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The New York Times

Randy Kennedy

Through the centuries many people have been haunted by the work of Raphael, but probably few have been haunted in quite the same way as Bernard Taper.

Even now, at 88, he says he finds a certain painting continuing to surface in his memory. It is an elegant portrait of a young man that Mr. Taper knew in 1947 only from a black-and-white photograph he had been given, much in the way a detective is handed a snapshot of a missing person.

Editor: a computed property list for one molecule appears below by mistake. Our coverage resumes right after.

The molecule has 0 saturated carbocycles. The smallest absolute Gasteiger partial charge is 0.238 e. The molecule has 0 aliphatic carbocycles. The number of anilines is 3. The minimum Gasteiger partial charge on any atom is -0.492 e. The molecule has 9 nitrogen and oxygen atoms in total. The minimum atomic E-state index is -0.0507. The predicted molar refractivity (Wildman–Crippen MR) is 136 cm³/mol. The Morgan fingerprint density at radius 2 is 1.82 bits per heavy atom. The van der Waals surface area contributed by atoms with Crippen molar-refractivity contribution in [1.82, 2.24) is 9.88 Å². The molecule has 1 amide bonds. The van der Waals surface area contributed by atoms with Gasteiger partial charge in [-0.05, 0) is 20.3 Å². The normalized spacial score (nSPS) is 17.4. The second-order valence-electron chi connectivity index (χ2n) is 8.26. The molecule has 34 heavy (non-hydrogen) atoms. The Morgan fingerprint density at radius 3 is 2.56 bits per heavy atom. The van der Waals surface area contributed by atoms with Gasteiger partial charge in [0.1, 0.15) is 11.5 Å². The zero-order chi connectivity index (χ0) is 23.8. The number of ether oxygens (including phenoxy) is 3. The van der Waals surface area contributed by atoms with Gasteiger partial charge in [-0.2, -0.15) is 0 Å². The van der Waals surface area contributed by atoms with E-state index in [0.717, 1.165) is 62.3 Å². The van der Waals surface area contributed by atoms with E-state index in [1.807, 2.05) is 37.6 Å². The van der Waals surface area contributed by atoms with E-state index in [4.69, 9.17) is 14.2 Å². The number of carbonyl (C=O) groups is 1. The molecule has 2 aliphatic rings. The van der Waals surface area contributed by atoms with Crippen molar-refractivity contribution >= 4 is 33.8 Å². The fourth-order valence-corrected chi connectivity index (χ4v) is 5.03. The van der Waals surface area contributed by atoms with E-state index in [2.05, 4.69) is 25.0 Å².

At that time, in the ruinous aftermath of World War II in Europe, the Raphael portrait was one of the most prominent masterpieces to have disappeared, but it had considerable company. Thousands of paintings, sculptures and artifacts that had been looted by the Nazis — many of them bound for Hitler’s long-envisioned Führer Museum in Linz, Austria, his boyhood home, or confiscated for the collection of Hermann Goering, Hitler’s chief art-looting rival — remained missing at war’s end.

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